February 04, 2024

Inflation decreasing – a false horizon?

Complex international factors may yet result in further increases in inflation

Recent economic developments may mean New Zealand is not out of the deep waters of inflation yet.

The latest Consumer Price Index (CPI) data, courtesy of Statistics New Zealand, conveys a promising decrease in the annual rate of inflation (disinflation), from 7.2 percent in December 2022, to 4.7 percent in December 2023. This is the lowest annual inflation rate in two years and is a promising stabilisation of prices, bringing relief to households and businesses alike. 

Primarily, disinflation has been driven by a decrease in the price of tradeable goods and services in the economy. Tradeable goods, such as food and fuel, are easily moved and sold across international borders. As the international economy recovers from the lingering effects of the pandemic, and the domestic economy recovers from recent natural disasters, there is an expectation that tradeable prices will stabilise. This is highlighted by the quarterly inflation rate of tradeables being -0.2 percent in December 2023, indicating a steadying of the supply chain of everyday products and services. As an example, the food group tradeables, had a quarterly change of -1.2 percent, indicating a fall in prices.

It is non-tradeable inflation that is consistently above the Reserve Bank’s (RBNZ) target inflation rate of between 1 and 3 percent. Annual non-tradeable inflation was 5.9 percent. This may be caused by lingering effects from the increase in money supply to combat the impacts of the pandemic, or improved business confidence in the new government, driving demand. 

Source: Statistics New Zealand

With inflation seemingly under control, does this mean the RBNZ will lower the official cash rate (OCR)? The regulator is facing a complex set of factors that reduce the likelihood of OCR decreases. 

Despite headlines to the contrary, housing prices may not be stable yet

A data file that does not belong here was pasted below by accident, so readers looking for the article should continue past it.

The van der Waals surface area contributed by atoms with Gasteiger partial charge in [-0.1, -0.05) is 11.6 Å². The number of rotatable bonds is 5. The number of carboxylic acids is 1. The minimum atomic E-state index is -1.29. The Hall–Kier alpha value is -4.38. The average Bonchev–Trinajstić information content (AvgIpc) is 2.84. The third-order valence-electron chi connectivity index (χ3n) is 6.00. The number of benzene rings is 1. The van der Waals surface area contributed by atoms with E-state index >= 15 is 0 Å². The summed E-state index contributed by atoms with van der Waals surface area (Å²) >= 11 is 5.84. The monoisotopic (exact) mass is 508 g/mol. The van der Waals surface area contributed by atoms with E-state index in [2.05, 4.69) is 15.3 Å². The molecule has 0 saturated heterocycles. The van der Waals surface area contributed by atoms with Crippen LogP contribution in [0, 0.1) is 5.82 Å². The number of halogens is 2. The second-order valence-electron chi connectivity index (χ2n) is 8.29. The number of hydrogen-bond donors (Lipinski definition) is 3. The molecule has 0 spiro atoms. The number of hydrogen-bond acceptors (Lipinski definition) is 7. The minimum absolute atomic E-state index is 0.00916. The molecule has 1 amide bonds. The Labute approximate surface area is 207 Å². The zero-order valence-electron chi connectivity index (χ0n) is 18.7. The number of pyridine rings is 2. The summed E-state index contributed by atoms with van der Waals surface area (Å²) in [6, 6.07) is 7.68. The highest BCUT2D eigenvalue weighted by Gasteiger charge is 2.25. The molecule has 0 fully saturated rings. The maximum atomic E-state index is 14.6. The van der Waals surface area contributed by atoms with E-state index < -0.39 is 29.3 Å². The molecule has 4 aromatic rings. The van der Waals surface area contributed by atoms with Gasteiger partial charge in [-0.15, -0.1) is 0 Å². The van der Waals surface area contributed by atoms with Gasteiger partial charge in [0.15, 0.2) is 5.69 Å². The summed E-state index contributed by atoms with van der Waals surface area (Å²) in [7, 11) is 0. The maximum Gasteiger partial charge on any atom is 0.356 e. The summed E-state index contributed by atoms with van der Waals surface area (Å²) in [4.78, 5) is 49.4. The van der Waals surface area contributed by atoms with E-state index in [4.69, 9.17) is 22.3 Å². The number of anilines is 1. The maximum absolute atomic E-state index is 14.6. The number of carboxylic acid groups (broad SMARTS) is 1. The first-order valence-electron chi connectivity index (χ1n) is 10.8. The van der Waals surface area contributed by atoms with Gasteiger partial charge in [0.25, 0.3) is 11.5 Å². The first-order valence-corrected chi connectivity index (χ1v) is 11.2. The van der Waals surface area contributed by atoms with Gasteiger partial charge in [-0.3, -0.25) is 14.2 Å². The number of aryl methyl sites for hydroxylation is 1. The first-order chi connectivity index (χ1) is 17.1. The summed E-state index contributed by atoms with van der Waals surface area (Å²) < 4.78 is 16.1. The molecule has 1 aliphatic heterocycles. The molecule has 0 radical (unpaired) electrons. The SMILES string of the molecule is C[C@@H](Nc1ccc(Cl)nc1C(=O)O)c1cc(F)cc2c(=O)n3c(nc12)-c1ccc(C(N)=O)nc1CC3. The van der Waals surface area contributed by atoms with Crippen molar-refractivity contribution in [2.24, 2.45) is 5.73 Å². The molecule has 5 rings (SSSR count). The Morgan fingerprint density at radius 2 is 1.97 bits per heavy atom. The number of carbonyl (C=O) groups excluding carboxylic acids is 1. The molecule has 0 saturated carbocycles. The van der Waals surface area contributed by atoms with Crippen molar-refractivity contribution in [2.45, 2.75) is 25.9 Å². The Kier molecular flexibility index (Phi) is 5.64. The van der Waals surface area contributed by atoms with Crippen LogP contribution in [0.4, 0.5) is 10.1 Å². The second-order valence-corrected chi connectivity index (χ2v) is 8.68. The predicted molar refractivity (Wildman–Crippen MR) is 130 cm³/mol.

Housing and household utilities only increased in price by 0.8 percent in the final quarter of 2023, suggesting housing is currently not a massive contributor to current inflation. However, the new government’s housing-investment friendly policies are likely to incentivise demand in the housing market, leading to price increases.   

Even if the RBNZ was not worried about housing inflation, the record net migration may make it hesitate to drop the OCR too soon. Net migration reached a record 128,900 people in 2023, each of whom requires shelter, food, clothing and all the other essentials of life. Businesses will see increased demand for their goods and services, increasing prices and causing demand-driven inflation. In at least one major category, housing, supply continues to be outpaced by demand. Therefore, it can be expected that there will be demand-driven inflation into 2024. 

Switching back to government policy, a set of proposed tax cuts may also increase inflation by increasing demand. When compounded with the net migration, if these tax cuts are implemented, it is hard to assume they would not cause an inflationary effect on the economy.

Transport costs is one area where the future appears increasingly bleak

Current instability in the Middle East threatens oil supply, despite our reliance on third parties to provide refined fuel products. If crude oil inputs for oil refiners increase in value, the price for refined oil will follow suit, quickly eliminating any price stability. Furthermore, the recent attacks on shipping were not recorded nor significant enough at the time to impact inflation figures.

It is not only oil prices that may increase. As New Zealand is largely dependent on imported goods, any increase in shipping prices will be felt directly by consumers. Shipping freight transport costs have already increased by 170 percent to Europe. This signified the huge increase in freight rates in January 2024, and if freight prices remain elevated, this will flow through to price increases in the March quarter. 

Ships skipping the Suez channel take 14 days longer on average to reach Europe, effectively decreasing the supply of container ships. What this means is that less profitable shipping routes, such as those to New Zealand, have freight vessels relocated to other routes. The decreased supply of shipping capacity increases the price of freight on the remaining vessels. 

The inflation figures are promising, but RBNZ may be hesitant to reduce the OCR in the face of a challenging inflationary future.